My lovely sister sent me a text message inquiring:
What is that about? I’ve heard about the dark side of the moon, but I don’t know specifics. I know it’s the title of an album, but I’m not a fan of The Doors.
Sister apparently isn’t a fan of Pink Floyd either. However, all this led me to believe that many might not know about the astronomical implications (and the grandeur!) of the far side of the Moon. As I recently discovered, this refers to the hemisphere of the Moon we never see from planet Earth. Yes, there is such a thing.
Earth rotates around its own axis while concurrently revolving in an elliptical orbit around the Sun. It takes us (that is, Planet Earth) 24 hours to spin a full revolution and 365 days to travel a complete lap around the Sun. As result of this difference in duration, we experience day and night 365 times every year.
The Moon also rotates at the same time that she revolves around the Earth. However, there is a fundamental difference. It takes the Moon 27 days to make a full turn around her axis, which is the same amount of time it takes her to travel around the Earth—a peculiar and lovely phenomenon known as synchronous rotation. As a result, only one hemisphere of the Moon is ever visible from Earth… and it’s always the same one.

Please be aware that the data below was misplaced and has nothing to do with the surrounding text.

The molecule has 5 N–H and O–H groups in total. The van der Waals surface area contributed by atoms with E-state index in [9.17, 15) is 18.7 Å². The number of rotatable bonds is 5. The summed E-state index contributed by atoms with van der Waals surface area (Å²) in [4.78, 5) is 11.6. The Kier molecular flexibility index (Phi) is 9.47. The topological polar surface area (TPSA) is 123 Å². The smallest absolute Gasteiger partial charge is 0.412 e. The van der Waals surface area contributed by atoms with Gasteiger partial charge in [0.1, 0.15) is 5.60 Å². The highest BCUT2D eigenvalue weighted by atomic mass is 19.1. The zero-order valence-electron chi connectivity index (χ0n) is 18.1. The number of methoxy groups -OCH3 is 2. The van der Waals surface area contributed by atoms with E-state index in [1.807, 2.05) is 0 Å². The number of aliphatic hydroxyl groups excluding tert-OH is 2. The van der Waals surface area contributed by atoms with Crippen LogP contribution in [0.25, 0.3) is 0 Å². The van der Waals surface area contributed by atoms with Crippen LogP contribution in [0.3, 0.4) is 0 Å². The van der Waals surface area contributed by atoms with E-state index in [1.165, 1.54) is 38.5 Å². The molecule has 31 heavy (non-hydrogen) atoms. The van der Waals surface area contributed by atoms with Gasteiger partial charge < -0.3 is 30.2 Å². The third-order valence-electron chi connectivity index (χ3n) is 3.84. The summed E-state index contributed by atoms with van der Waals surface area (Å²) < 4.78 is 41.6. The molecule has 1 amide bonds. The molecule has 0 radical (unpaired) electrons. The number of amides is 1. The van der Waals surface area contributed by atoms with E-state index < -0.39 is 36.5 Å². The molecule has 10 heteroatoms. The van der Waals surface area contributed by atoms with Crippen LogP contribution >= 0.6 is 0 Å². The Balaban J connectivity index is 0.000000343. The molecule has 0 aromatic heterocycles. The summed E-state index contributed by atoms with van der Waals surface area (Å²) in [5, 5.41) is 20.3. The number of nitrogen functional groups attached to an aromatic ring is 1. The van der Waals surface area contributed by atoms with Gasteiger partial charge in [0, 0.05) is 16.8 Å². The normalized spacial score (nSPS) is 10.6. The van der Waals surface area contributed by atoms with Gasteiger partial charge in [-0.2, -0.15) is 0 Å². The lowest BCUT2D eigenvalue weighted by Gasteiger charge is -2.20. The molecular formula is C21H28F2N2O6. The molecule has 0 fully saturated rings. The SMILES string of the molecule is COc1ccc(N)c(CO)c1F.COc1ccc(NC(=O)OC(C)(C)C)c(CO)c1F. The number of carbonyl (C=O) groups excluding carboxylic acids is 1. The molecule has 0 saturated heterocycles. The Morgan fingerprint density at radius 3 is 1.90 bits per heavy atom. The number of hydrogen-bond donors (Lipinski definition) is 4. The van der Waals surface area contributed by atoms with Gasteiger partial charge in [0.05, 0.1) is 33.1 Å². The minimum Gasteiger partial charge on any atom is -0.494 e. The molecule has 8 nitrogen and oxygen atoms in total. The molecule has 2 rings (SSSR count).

Let’s imagine it’s January 1, and the Moon is at point A on her journey around our planet. By January 8 (which happens to be my birthday!), our satellite has traveled ¼ of the path around her orbit, and rotated ¼ of a revolution. As a result, the Moon is displaying to us the same hemisphere we saw 7 days ago. The same math applies at every single step along the way.
Every tiny displacement is compensated by a proportionally tiny rotation, until the cycle is completed 27 days later. Then it begins all over again. As a result, only one hemisphere of the Moon is ever visible from Earth… and it’s always the same one. This hemisphere is referred to as the near side of the Moon. Its counterpart, which we never ever see from Earth, is known as the dark side.
As fantastic as this sounds, it is no cosmic coincidence. At the beginning (that is, when the Moon was formed some 4.5 billion years ago, give or take a few million years) her motion was more accelerated. The omnipresent effect of Earth’s gravity on the Moon has slowed her rotation down to its current pace. Nowadays the Moon moves in perfect synchrony around the Earth, a graceful dance that has taken millions of years to refine.